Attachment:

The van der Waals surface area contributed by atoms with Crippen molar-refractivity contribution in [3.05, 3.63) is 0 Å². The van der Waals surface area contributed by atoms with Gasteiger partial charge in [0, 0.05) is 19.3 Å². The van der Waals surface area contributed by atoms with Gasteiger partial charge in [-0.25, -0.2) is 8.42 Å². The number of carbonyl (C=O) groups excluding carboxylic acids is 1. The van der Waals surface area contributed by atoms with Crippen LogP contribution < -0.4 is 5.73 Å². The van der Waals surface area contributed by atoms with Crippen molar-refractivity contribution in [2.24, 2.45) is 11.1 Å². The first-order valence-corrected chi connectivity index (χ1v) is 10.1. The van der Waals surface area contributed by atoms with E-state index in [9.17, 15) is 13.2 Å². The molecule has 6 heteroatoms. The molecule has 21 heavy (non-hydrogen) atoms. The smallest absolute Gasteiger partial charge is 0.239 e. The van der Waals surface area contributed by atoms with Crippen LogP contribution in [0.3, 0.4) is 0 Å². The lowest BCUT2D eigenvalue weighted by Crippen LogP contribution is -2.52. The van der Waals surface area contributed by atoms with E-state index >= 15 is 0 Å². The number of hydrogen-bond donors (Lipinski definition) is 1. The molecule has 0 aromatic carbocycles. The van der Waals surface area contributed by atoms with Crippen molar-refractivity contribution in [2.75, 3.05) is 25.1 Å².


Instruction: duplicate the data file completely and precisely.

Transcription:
The van der Waals surface area contributed by atoms with Crippen molar-refractivity contribution in [3.05, 3.63) is 0 Å². The van der Waals surface area contributed by atoms with Gasteiger partial charge in [0, 0.05) is 19.3 Å². The van der Waals surface area contributed by atoms with Gasteiger partial charge in [-0.25, -0.2) is 8.42 Å². The number of carbonyl (C=O) groups excluding carboxylic acids is 1. The van der Waals surface area contributed by atoms with Crippen LogP contribution < -0.4 is 5.73 Å². The van der Waals surface area contributed by atoms with Crippen molar-refractivity contribution in [2.24, 2.45) is 11.1 Å². The first-order valence-corrected chi connectivity index (χ1v) is 10.1. The van der Waals surface area contributed by atoms with E-state index in [9.17, 15) is 13.2 Å². The molecule has 6 heteroatoms. The molecule has 21 heavy (non-hydrogen) atoms. The smallest absolute Gasteiger partial charge is 0.239 e. The van der Waals surface area contributed by atoms with Crippen LogP contribution in [0.3, 0.4) is 0 Å². The lowest BCUT2D eigenvalue weighted by Crippen LogP contribution is -2.52. The van der Waals surface area contributed by atoms with E-state index >= 15 is 0 Å². The number of hydrogen-bond donors (Lipinski definition) is 1. The molecule has 0 aromatic carbocycles. The van der Waals surface area contributed by atoms with Crippen molar-refractivity contribution in [2.75, 3.05) is 25.1 Å².